by George Foulkes
When, earlier this month, Nick Clegg announced the demise of his ill-judged and ill thought out plans to reform the House of Lords, he was in a terrible strop. So much so, that he rubbished any proposal to improve the present composition of the second chamber.
David Steel, Helene Hayman and others have proposed a number of measures which would make the current composition and method of appointment more sensible and greatly reduce the ridiculously large size. Hereditary peers could be phased out by ending the laughable by-election provision for so called ‘vacancies’ when hereditaries pass away. Weeding out poor and non- attendees and bringing in a retirement provision could provide the biggest reduction. New members meanwhile could be approved by an expanded and statutory appointments commission and some guidance criteria for appointments published.
Clegg would have none of this. He does not want to add any credibility to what he considers to be a totally discredited House.
In doing so, the deputy prime minister is adopting a typical Marxist/Leninist revolutionary posture: “do not improve the hated institution of government or you will delay the revolution”. But it should be evident to Mr Clegg that the only intelligent way to achieve his goal of Lords reform is through two stage evolution.
Stage one is the kind of tidying up of the present arrangements described above which remove the worst aspects of the status quo – huge size, hereditaries and lack of transparency in appointment.
Stage two however, could be started simultaneously to allay the fears of those who think stage one is a ploy to cast real reform back into the long grass. And this would be found upon the recommendation of the alternative report of the joint committee.
A constitutional convention would be set up to consider how an elected Lords would fit into our current system, taking account not only of its relationship with the Commons but also the devolved parliaments. My own suggestion to that commission would be a senate of about 450 members elected to represent the nations and regions of the UK with a different remit which leaves the directly elected Commons supreme.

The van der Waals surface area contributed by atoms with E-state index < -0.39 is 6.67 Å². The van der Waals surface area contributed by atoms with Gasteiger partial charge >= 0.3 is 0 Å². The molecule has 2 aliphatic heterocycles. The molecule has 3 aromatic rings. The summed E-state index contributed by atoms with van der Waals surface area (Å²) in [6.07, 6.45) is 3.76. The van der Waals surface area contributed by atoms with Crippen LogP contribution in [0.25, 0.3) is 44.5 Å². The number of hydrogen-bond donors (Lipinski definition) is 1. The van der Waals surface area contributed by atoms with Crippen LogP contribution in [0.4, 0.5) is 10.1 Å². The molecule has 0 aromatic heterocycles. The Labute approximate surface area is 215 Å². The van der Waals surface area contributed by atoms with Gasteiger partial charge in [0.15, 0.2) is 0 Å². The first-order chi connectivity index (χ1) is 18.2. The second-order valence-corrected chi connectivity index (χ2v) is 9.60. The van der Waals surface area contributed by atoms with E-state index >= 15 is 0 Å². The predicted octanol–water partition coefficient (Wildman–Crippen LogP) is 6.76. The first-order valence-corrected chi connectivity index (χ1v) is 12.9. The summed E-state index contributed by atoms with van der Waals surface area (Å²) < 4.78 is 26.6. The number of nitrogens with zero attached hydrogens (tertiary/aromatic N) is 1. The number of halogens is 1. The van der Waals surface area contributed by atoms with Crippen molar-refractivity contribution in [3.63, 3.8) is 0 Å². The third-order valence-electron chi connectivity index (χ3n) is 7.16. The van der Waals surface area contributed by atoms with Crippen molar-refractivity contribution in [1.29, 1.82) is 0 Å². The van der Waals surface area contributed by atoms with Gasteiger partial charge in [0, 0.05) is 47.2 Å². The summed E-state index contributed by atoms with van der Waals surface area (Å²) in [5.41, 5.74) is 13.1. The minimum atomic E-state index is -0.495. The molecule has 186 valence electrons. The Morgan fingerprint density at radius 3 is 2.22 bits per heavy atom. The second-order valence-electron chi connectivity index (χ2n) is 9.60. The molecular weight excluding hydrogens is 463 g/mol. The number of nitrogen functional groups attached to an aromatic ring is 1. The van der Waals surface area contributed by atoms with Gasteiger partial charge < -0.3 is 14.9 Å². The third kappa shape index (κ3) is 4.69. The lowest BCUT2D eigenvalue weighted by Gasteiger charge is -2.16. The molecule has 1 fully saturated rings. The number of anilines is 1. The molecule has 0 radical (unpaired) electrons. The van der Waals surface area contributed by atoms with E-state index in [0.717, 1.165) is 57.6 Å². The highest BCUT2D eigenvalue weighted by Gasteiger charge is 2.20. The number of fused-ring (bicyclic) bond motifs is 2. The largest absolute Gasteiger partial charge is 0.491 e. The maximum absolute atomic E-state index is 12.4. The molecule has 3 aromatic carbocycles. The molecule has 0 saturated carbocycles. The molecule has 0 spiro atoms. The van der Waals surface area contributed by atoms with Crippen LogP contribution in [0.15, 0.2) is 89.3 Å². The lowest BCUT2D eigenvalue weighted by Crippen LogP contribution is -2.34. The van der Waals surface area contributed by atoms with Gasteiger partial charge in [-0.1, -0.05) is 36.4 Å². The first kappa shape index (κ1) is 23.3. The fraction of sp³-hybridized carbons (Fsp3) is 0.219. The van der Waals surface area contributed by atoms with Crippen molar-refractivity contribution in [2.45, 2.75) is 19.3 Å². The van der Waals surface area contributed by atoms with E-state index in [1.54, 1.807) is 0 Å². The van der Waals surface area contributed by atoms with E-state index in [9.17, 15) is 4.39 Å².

There will inevitably be a whole kaleidoscope of proposals for the commission to consider. So to help further allay the fears of the doubters, the constitutional convention would be set up by cross-party agreement and given a deadline by which to report.
By setting this in motion, it would be clear to the then current Lords that they have a limited time to serve, with no lengthy phasing out period. Indeed, the clumsy kind of overlap being suggested by Clegg was just one of the manifest weaknesses of his proposals. Of course, there may need to be a short period where the Lords and senate runs alongside one another to enable a smooth handover. Either way, such evolution, if adopted, could mean we have a fully elected senate in place within a decade – a much earlier target date than that envisaged by Mr Clegg.
Existing peers would know they had at least a decade more service to give, with older ones retiring gracefully and younger ones seeking to offer their experience as a reason to be elected to the new senate. Anyone appointed in the interim, and they should be relatively few in number, would be taking on the job in the knowledge and acceptance that their time was limited.
Another positive advantage of this plan is that it provides a vehicle to look at the devolved parliaments and their relationship with Westminster, including the vexed issue of the “West Lothian question” – now better described as the English democratic deficit.
I will urge the Labour party to take up these proposals because they fit in with our oft stated, though not universal, position in favour of an elected second chamber. It would be better however if, as for any constitutional change, it was agreed on a cross-party basis.
Lord George Foulkes is a backbench Labour Peer in the House of Lords
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